Kaiings are the tiny hard residue at the bottom of the pot when you render sheep fat, little bits of meat that have crisped like crackling. But not just any sheep fat; everything on this table was made from the meat and fat of Persian sheep. As for the fat, there were small bowls of it to spread on bread just as my mom would keep the beef drippings from the Sunday roast to spread on bread during the week.

His daughter, Roslynne, fried the little liver patties, traditional lewerkoekies that are so delicious that I asked for the recipe. They seem to be made only of meat but as well as liver there are green beans, onion, potato, tomato and spinach in the mixture. Everything is minced until you have a runny paste, and you drop spoonfuls of it into shallow hot fat and cook them on both sides quickly.

Charles’ daughter Roslynne fries the liver patties (lewerkoekies), also right and plated up below. (Photos & composite: Tony Jackman)

Skaapstertjies are next and these are very familiar to me now. The little sheeps’ tails are a favourite Karoo delicacy eaten with the fingers. You pull out strips of succulent, fatty meat with your teeth, a joyous delight to those who appreciate them.

There’s a taste of boerewors next but this is better than the average. Also made from “Persie” (Persian) meat, this is Ouma Lukie’s treasured recipe and a real treat.

But it’s the “opgekookte vleis” that has me most intrigued. The technique is really poaching: Persian saddle chops are poached in water after being seasoned with brown vinegar. Once simmering, you sprinkle flour and crumbled bread on top. They poach for precisely seven minutes, less and they will not be done, more and they toughen. There was much checking of stopwatches on cellphones while Charles cooked them, and then the gas ran out, throwing the timing off. They were wonderful though Charles felt they’d gone a bit over time. For any meat lover, that’s a technique worth trying. I know I’m going to. I’d never imagined poaching a chop.

Mein host Charles Garth cooking the opgekookte vleis (poached Persian lamb saddle chops) against the clock. (Photos & composite: Tony Jackman)

Curried offal was probably the dish that some at the table were the most wary of, especially when Charles turned to me with a mischievous twinkle and said, “there’s a couple of eyes in there too”. Then, when he saw my face, quickly added, “but you won’t see them”. Ja, I said, but they might see me.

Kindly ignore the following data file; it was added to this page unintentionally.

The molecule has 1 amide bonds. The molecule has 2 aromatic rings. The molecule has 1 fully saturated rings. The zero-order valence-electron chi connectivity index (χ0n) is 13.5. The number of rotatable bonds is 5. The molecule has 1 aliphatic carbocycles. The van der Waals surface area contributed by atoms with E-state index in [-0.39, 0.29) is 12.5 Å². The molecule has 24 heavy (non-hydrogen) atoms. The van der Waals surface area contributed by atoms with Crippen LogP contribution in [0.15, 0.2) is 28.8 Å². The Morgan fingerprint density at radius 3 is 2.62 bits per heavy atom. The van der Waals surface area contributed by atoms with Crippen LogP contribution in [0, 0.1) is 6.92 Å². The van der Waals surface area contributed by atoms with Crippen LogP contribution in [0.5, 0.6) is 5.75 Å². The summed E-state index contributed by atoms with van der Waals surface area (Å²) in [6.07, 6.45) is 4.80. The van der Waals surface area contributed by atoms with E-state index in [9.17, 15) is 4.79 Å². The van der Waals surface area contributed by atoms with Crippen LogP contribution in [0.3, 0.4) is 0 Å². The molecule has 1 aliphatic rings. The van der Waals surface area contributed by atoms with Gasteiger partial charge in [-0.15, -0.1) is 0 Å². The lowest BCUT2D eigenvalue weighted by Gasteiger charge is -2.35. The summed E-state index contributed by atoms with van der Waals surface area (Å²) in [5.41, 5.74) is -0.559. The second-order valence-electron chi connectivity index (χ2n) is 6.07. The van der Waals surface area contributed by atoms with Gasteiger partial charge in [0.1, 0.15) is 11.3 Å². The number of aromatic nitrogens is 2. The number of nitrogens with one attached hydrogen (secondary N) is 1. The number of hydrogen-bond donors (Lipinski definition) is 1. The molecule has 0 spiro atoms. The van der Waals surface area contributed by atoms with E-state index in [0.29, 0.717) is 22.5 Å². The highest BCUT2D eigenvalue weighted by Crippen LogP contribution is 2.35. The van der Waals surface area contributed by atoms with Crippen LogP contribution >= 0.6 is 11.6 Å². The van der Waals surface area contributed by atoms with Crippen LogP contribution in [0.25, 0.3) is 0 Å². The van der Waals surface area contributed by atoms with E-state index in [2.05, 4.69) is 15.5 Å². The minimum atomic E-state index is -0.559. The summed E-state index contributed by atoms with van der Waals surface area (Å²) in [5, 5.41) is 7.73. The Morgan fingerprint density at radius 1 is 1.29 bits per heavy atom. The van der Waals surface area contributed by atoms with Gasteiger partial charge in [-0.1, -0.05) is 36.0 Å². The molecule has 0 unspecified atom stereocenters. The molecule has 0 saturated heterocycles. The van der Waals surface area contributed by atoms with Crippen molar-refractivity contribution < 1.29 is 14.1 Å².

The curry was meaty and delicious, and whatever worrying bits and pieces were in there, you wouldn’t know it to look at or taste it. It was served with samp, an ingredient we might consider using more of.

Salt beef is another firm Karoo tradition and is eaten at Christmas time. There was much discussion at the table about the fat component, regarded as key to fine salt beef. Charles’ own mustard was served with it, the perfect match.

Japie se Gunsteling, another fierce tradition in the Karoo, couldn’t have been a better end to this very meaty repast; a citrus pudding that is lusciously comforting. Just as this entire meal had been. Raise a glass to Charles, not Charles Glass who once struck gold in Johannesburg, but Charles Garth, who strikes gold whenever he cooks in Cradock. (Find my own recipe for liver patties here.) DM/TGIFood

Tony Jackman is regional Vodacom Journalist of the Year (Lifestyle) Eastern Cape for 2022 and Galliova Food Champion 2021.

Follow Tony Jackman on Instagram @tony_jackman_cooks. Share your versions of his recipes with him on Instagram and he’ll see them and respond.

SUBSCRIBE to TGIFood here. Also visit the TGIFood platform, a repository of all of our food writing.